An exploration of the absurd complexity of the American tax system and an astute comparison to many examples of simpler, effective tax collection by other governments around the world.
Throughout his well-reported, clearly written exposé of United States tax policy, Washington Post correspondent Reid (The Healing of America: A Global Quest for Better, Cheaper, and Fairer Health Care, 2009, etc.) reveals the follies of the concept of American exceptionalism and the misguided pride of presidents, members of Congress, and Internal Revenue Service commissioners. Put simply, American legislators are unwilling to learn from successful tax policies of nations willing to share their wisdom. By traveling to other countries and interviewing policymakers there, Reid demonstrates how tax simplification has functioned smoothly while still providing adequate revenue to operate sound government. (One of the shining examples is New Zealand.) American taxpayers wrestling with the annual tax deadline in April might feel infuriated when learning that in many nations, calculating taxes takes no more than 30 minutes. Although most Americans likely blame the IRS for the complexity of income tax returns, Reid explains that for the most part, the agency is carrying out the orders of the Senate and the House of Representatives. Members of Congress hide behind a desire for tax simplification while creating new rules that usually benefit wealthy individuals and large corporations. Reid explores tax evasion as well as tax complexity, demonstrating how wealthy but unscrupulous individuals and business enterprises hide their earnings in offshore tax havens such as Panama and the Cayman Islands. Not every chapter in the book features Reid’s admirable controlled outrage. In some chapters, the author calmly explores alternatives to an income tax, most notably a value-added tax on purchases, a system that has worked well in other nations.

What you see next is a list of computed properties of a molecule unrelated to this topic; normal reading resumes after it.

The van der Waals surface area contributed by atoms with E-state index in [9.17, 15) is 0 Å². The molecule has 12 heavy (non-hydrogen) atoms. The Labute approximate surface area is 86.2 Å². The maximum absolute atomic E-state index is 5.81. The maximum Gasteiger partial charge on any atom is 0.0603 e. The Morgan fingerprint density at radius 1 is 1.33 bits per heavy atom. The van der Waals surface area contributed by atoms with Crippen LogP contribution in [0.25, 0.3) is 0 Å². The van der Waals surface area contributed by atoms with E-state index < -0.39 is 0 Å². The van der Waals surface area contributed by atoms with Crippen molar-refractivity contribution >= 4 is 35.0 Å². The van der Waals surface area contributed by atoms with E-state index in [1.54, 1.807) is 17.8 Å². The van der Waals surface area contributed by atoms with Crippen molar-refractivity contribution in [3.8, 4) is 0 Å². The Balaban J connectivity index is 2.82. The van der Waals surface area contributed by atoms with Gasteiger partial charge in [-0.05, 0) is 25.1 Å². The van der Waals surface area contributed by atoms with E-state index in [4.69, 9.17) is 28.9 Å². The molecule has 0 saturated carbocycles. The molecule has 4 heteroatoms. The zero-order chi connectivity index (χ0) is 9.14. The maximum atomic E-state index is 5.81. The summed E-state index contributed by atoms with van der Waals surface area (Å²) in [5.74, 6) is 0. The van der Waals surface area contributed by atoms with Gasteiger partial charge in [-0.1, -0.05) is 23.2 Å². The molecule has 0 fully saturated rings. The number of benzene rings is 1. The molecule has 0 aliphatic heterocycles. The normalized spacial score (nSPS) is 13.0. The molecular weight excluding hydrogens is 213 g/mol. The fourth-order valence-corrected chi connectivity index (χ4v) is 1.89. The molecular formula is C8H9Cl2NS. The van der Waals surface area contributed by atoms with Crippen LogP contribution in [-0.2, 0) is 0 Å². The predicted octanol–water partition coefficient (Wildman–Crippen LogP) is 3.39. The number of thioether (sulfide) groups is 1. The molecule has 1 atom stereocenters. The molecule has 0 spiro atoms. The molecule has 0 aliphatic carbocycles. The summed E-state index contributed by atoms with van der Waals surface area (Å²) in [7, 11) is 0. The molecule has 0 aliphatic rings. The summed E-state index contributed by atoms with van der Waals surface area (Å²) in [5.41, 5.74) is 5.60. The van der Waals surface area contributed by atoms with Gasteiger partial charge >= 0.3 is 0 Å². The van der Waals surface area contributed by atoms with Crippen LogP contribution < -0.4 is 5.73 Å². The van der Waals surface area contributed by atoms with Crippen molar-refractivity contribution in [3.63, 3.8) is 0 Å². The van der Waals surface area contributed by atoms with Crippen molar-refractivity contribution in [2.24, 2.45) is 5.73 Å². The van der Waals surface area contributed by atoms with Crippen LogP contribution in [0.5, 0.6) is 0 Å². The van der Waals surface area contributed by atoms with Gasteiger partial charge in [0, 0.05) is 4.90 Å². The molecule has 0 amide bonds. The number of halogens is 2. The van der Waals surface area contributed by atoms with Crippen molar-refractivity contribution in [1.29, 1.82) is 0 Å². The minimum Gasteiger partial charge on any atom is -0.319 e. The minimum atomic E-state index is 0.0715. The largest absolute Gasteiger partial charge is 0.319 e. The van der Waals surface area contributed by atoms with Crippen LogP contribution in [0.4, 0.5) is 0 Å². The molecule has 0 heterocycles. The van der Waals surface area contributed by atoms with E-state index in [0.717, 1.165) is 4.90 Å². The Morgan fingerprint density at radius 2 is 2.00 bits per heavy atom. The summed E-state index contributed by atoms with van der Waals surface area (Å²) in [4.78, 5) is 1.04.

Though Reid’s topic may be anathema to many readers, he makes it relentlessly revelatory and simple to understand.